July 10, 2013
BIG BEAR LAKE, Calif. -- The sound is hard to describe, but it's sweet music to trout fishermen, especially those who fish Southern California's Big Bear Lake with John Cantrell.
The owner of Cantrell Guide Service calls the noise from lead core line zipping out of a reel "music to my ears." It signals that a fat rainbow trout is on the other end. On a recent outing, the melody was heard often, and customers learned of its joys and how to properly respond.
"We always tell people fishing for rainbow trout not to start reeling like they have a 2 by 4 on the other end of the line," master guide Cliff Fowler told the anglers with the San Bernardino mountains shooting toward the sky behind him. "It's about finesse. Reel gently, and most importantly, don't stop reeling, even if it feels like you lost the fish."
The formula has perfect pitch aboard Cantrell Guide Services' 24-foot pontoon. While demonstrating, Cantrell accidentally hooks a fish then promptly shakes it off.
"We let the customers do the fishing - we just instruct," he said.
The two also offer comedic advice, from jokes to a light-hearted attitude that filled the windy silence as we wait for a bite.
The peak season for rainbow trout, Fowler said, is April and May, when the water temperatures are around 50 to 55 degrees. Today, in early July and 7,000 feet above sea level, Big Bear Lake steams at 72 degrees.
Click image to see the rainbow trout photo gallery
"This is extremely warm temperature for the trout," Fowler said. "It'd be like us trying to run a marathon in 120-degree heat."
Fowler, who runs the local fishing report for the KBHR 93.3, knows everything from what temperature the trout get feisty in, to the thermocline of the lake and its importance in the trout fishing equation.
He explained that the thermocline is the thin layer of water between the warmer surface water layer and the cool deep-water layer. It's where the rainbow trout thrive. The thermocline changes with the water temperature, and the key to catching a hefty number of rainbows is how anglers get the bait into that specific area.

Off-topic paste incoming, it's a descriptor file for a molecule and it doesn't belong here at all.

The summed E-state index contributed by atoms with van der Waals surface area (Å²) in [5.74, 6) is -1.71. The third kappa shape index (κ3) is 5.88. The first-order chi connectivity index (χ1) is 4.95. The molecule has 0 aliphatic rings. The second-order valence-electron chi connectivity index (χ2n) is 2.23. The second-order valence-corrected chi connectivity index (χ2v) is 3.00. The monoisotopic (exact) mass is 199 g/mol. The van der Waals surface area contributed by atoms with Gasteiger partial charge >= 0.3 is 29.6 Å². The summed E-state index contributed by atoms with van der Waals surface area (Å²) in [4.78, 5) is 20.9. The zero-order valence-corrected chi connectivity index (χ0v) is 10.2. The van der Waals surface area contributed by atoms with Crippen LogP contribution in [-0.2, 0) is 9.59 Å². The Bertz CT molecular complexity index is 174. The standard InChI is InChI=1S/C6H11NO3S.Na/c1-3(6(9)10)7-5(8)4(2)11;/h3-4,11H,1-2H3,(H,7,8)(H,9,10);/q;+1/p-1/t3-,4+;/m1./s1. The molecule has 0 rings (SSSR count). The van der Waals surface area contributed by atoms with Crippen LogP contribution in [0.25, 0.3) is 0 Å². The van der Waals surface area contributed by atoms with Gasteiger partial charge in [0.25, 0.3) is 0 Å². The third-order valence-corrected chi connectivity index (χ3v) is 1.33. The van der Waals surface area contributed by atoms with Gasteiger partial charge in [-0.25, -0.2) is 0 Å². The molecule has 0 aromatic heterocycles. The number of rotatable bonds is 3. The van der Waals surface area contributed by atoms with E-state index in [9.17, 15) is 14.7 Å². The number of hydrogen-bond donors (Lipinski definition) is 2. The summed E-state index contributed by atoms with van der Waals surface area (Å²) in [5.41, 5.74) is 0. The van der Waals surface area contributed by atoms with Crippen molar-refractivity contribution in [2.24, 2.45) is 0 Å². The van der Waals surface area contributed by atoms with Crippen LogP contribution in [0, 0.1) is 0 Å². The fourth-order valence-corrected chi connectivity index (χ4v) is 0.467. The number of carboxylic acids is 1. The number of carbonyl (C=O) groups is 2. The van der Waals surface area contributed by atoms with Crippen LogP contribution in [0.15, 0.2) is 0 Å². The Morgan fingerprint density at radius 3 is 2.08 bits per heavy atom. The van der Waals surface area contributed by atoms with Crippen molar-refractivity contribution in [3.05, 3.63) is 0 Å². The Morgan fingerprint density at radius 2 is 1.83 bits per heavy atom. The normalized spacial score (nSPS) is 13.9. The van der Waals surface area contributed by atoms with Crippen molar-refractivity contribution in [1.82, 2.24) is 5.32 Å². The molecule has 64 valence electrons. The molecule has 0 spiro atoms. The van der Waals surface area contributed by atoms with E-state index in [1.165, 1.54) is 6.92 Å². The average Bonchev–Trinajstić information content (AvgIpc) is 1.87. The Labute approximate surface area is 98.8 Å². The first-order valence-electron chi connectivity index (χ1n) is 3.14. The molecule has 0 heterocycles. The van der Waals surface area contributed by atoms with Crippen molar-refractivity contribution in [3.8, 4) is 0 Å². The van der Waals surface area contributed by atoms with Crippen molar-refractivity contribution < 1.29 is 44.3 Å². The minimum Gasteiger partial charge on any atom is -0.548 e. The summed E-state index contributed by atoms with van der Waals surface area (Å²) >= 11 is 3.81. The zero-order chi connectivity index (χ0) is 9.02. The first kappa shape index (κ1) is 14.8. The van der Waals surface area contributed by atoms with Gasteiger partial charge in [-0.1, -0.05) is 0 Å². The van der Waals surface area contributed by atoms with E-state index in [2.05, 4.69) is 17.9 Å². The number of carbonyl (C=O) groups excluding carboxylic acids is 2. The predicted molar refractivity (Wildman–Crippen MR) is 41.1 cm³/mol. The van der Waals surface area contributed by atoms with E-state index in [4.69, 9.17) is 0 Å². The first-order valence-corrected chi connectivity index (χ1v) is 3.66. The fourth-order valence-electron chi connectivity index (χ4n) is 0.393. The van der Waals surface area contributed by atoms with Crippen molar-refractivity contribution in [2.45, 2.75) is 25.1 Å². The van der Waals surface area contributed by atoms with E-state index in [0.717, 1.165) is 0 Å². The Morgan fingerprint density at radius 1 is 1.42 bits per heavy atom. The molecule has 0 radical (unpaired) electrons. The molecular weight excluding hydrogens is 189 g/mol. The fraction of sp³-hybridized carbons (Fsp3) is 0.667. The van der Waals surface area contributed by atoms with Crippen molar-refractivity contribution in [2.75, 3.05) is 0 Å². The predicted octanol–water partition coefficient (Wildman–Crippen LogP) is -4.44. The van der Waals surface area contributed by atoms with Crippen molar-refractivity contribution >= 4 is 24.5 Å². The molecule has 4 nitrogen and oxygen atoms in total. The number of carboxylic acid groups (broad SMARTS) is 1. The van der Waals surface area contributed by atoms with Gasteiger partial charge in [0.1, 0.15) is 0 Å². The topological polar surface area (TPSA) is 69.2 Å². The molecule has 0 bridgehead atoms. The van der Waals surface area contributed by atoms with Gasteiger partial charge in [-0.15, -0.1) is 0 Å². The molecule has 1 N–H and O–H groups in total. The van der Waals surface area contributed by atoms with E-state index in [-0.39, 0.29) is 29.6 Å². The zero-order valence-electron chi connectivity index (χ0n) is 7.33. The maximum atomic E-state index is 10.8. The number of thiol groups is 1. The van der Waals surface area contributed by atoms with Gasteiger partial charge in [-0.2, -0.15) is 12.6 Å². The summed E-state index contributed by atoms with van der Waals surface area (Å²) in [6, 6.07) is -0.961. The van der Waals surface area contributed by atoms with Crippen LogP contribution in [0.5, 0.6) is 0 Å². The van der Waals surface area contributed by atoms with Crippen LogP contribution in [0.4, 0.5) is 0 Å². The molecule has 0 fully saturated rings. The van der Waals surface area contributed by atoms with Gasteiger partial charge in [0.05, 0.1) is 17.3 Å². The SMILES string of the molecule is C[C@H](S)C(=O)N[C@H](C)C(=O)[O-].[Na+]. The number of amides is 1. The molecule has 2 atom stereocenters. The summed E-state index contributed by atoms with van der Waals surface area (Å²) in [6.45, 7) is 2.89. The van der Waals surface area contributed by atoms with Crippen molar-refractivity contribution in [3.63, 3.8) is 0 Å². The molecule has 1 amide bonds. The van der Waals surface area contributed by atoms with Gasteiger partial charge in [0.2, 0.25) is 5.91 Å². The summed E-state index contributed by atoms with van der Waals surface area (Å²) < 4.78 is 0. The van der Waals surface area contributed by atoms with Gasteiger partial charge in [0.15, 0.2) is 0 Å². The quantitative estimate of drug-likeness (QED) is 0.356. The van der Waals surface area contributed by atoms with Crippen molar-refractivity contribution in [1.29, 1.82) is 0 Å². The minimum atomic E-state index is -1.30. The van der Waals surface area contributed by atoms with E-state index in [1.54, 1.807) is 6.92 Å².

"If you troll, you'll outfish those using drop baits 4 to 1," Fowler said.
As the Cantrell crew begins to troll, using nightcrawlers for bait, other boats around are sitting inactive in their drop-bait approach. Cantrell's setup seems flawless. On the back of the pontoon lay four reels. Two sit straight out, with two on the sides. Trolling and joking, the symphony begins.
Cantrell claps twice and yells "come on fish!" A reel zips, as Fowler yells, "Who wants it?"
One of the seven passengers on board steps up and grabs the pole.
"Remember, keep the tip up to keep the pressure on the fish," Fowler advises.
The fish is slowly reeled in, and once close enough, Fowler swoops it out of the water with a net and into a holding tank. Minutes roll by, and Cantrell claps twice and yells "come on fish!" Another reel zips, and another song is sung.
"I guess I'm old school, and I don't change," Cantrell said at the dock.
Some rainbows had been released, and another filleted for its rich, pink meat. While some might tell Cantrell that other methods, such as using a downrigger, may be more effective, he doesn't buy in. His numbers - catching more than 2,000 rainbow trout last season - don't lie.
Since 1991, he's been studying Big Bear Lake. At one point, he was even the only fishing guide. With three trips per day, he and Fowler are constantly on the water, showing children how to catch their first fish and teaching experienced fishermen how to avoid instinct and reel slowly, trusting their process.
Deep in the mountains, hours away from any suburbs, the two hear their favorite song every day -- the sound of lead core line zipping. And that's what keeps them coming back day after day to work - to hear nature's music funnel into their ears.